Content with her exploits on celluloid, actress Roopa Ganguly - who became a household name playing Draupadi on the small screen decades ago - is now eager to let the political activist in her to take centrestage, notwithstanding a stuttering start.
Initially projected as the BJP's face for the April 18 Kolkata Municipal Corporation (KMC) polls, Ganguly was forced to stay away from the contest after her name did not feature in the city's list of voters, a must for any candidate in the civic election.
But Ganguly feels her absence from the fray won't hamper the Bharatiya Janata Party's chances in the election, perceived as a precursor to the West Bengal assembly polls next year.
"In the past 25 years or so, I have done all kinds of roles and I am very satisfied with what I have achieved. Now it's time for the actor in me to give way to the political activist," Ganguly told IANS.
"I am not here to etch a career in politics. Rather, I want to be known as an activist who worked for the poor and the deprived," the actor-turned politician said.
The actress, who debuted in the Anil Kapoor-starrer "Saaheb" in 1985, said of her cinema career: "Lately, I have been refusing a lot of film offers. Since I need to sustain myself, I may do two-three films a year, but I don't think I will have time for more. It's now time for me to repay the people by working for them."
Ganguly, who won the National Film Award for Best Female Playback Singer for rendering her voice in the Bengali film "Abhosheyshey", also ruled out making a foray into singing again.
"It's one of those things that can't be explained. More than my singing abilities, it's the song and the visuals that created the magic.
"I am really proud of the award, but I am not a trained singer and there is little chance of me singing again," said Ganguly, known for her roles in films like "Padma Nadir Majhi" by Gautam Ghose, "Yugant" by Aparna Sen and "Antarmahal" by Rituparno Ghosh.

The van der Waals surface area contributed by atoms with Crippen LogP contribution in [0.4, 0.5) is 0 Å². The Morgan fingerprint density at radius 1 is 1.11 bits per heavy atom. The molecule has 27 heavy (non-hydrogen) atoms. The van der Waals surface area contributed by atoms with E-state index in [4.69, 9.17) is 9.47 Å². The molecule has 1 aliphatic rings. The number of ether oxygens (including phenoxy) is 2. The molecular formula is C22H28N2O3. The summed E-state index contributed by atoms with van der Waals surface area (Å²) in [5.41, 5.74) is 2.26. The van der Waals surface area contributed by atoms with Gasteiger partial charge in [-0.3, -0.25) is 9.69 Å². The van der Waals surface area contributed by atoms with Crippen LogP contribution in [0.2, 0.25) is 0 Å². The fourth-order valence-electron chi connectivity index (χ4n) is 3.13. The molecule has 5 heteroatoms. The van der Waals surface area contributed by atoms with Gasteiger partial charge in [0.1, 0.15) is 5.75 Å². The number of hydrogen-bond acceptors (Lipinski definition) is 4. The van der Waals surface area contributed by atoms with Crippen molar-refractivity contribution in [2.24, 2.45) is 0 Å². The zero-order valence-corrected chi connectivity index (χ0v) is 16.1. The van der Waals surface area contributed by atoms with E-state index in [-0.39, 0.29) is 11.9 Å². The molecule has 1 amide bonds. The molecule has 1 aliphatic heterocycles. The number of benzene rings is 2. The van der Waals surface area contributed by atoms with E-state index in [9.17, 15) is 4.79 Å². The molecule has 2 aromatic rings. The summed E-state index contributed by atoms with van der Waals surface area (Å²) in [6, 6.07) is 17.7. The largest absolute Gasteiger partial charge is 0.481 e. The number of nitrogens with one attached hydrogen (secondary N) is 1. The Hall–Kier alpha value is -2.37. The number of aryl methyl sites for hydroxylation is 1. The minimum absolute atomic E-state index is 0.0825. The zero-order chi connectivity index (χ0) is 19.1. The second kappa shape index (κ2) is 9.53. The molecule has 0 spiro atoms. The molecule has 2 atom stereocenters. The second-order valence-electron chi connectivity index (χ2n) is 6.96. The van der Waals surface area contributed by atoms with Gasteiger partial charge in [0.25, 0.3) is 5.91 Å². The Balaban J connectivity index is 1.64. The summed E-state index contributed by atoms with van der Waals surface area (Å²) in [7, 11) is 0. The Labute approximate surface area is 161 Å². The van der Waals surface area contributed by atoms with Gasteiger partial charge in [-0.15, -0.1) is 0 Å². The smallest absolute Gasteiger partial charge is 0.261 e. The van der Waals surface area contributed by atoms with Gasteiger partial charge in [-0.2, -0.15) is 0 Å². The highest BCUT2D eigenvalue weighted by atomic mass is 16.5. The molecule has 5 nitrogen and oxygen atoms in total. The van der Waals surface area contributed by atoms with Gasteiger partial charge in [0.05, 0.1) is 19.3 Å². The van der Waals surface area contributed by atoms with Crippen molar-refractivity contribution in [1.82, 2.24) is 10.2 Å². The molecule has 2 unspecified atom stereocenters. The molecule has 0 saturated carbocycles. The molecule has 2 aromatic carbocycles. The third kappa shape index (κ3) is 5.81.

Blaming the ruling Trinamool Congress for deleting her name from the city electoral list, Ganguly said it would in fact be a blessing in disguise.
"Had I been contesting, I would have concentrated on the ward where I was the candidate. But now I am reaching out to people of all the 144 wards to know their problems and aspirations."
Ganguly was set to contest from ward 96, but her candidature was replaced at the last hour by another actress-turned politician, Sarbari Mukherjee.
"I have been a regular voter from Golf Green where I live. Around 2010, with the Trinamool gaining ground in the state, my name and those of many others - known for being Left sympathisers - were deleted," said Ganguly, who gained cult popularity for playing Draupadi in the television series "Mahabharat".
Talking about her journey from the Left to the BJP (which she joined earlier this year), the actress attributed the change of heart to Prime Minister Narendra Modi's charisma and his party's development politics.
"That the BJP is pursuing communal politics is only an accusation. In fact there are many parties which in the name of secularism seek to divide people on religious and community lines," she said.
The KMC, Ganguly said, had become synonymous with corruption.
"People are fed up with the Trinamool and are looking to Modi and the BJP for a change they hoped for but never got from the Trinamool," she said.
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